A behind-the-screams look at the making of the movie

By Daniel Fierman
February 09, 2001 at 05:00 AM EST

One Hannibal Lecter is leaning against a barn, cigarette in his right hand, that infamous mask dangling from the other. Another Hannibal Lecter crouches in a corner, talking to a grip about the weather. A third Hannibal Lecter is sitting in a director’s chair, legs crossed, paging through a true-crime book.

Will the real Hannibal Lecter please stand up?

This dark twist of a nightmare — three cannibal serial killers? — seemed unthinkable just two years ago, when the survival chances for a Silence of the Lambs sequel seemed on par with, say, those of a census taker in Dr. Lecter’s neighborhood.

The challenges? Start with who’s not on the set — Silence director Jonathan Demme, screenwriter Ted Tally, and star Jodie Foster. Then there’s Ridley Scott’s decision to choose such a risky project to follow up Gladiator. Then there’s the trouble adapting Thomas Harris’ much-loathed — but nonetheless best-selling — book. Then there’s the casting of Julianne Moore as Clarice Starling, a role that had been indelibly Foster’s.

But shooting on, of all places, the sprawling Virginia estate of our fourth President, James Madison, things seem positively loosey-goosey. Anthony Hopkins and two stand-ins take turns waiting to be strapped to a forklift and fed to 15 man-eating pigs. A reed-thin Gary Oldman slinks onto the set for a makeup test that will transform his face into a knot of bulging eyes, twisted lips, and blistered, suppurating skin. And Julianne Moore strolls by with her 2-year-old son, Cal, nestled in her arms. Spotting his costar, Hopkins tosses aside his reading material — the JonBenet Ramsey tale Perfect Murder, Perfect Town — to coo at her obviously delighted toddler.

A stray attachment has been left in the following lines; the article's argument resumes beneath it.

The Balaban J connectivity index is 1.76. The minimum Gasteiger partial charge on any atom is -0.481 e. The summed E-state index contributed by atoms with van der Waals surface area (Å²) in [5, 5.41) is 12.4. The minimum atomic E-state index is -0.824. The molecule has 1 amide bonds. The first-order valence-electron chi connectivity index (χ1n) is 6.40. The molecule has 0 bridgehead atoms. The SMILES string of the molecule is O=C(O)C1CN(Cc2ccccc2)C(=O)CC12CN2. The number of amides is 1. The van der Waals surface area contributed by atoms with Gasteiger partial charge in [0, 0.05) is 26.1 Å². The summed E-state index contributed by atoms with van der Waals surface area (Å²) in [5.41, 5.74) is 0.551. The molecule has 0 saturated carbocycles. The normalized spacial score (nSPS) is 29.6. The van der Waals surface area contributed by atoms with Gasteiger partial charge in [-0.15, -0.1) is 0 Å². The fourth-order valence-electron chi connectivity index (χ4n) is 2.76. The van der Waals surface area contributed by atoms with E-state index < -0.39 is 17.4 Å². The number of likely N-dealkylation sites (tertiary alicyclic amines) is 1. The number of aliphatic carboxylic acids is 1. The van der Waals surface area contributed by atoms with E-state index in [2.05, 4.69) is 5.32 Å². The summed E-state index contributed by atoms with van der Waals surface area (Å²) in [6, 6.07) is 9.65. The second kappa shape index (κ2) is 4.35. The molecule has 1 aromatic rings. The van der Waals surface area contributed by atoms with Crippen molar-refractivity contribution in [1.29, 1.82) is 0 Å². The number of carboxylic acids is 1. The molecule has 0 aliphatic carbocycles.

Catching concerned looks from her nanny, Moore just laughs: ”Cal loves Lecter. I say, ‘Do [Hannibal]!’ And he goes pft pft pft pft.”

Off to the side, director Scott surveys his pigs, rooting in the rot of decaying food and feces in their pen, and deadpans, ”Quite cute, aren’t they?” to laughter all around. Minutes later, however, the 63-year-old director — usually surrounded by a phalanx of cast and crew — has wandered below a high, heavy timber beam, home to a nest of chirping sparrows. Alone, he chews on a Montecristo No. 2. He puffs carelessly, strolling past bales of hay, pools of sawdust, and islands of curling, dry wood. Smoking is prohibited in here, of course — it is a historic landmark — but Scott ignores the signs. And watching him work, one can’t help but think: One slip and poof — it’s all gone.

”I do wish we could chat longer, but I’m having an old friend for dinner.”

That’s all audiences were left with. The phone settled into the cradle, the music swelled, and the credits rolled on The Silence of the Lambs. And then the wait — to find out what, exactly, Hannibal ”the Cannibal” Lecter would do with his free time — began.

That wait turned out to be longer than anyone imagined. The 1991 movie eventually made $273 million worldwide and became only the third film in history to sweep the Academy Awards for Best Picture, Director, Actor, Actress, and screenplay adaptation. Occasionally there would be murmurs from the original Silence team that yes, yes, we want to do the next movie, but we need the book. We need the book. We need the book. Clock hands swept by, pages flew off of calendars, tectonic plates shifted. Still, we need the book. We need the book. We need the book.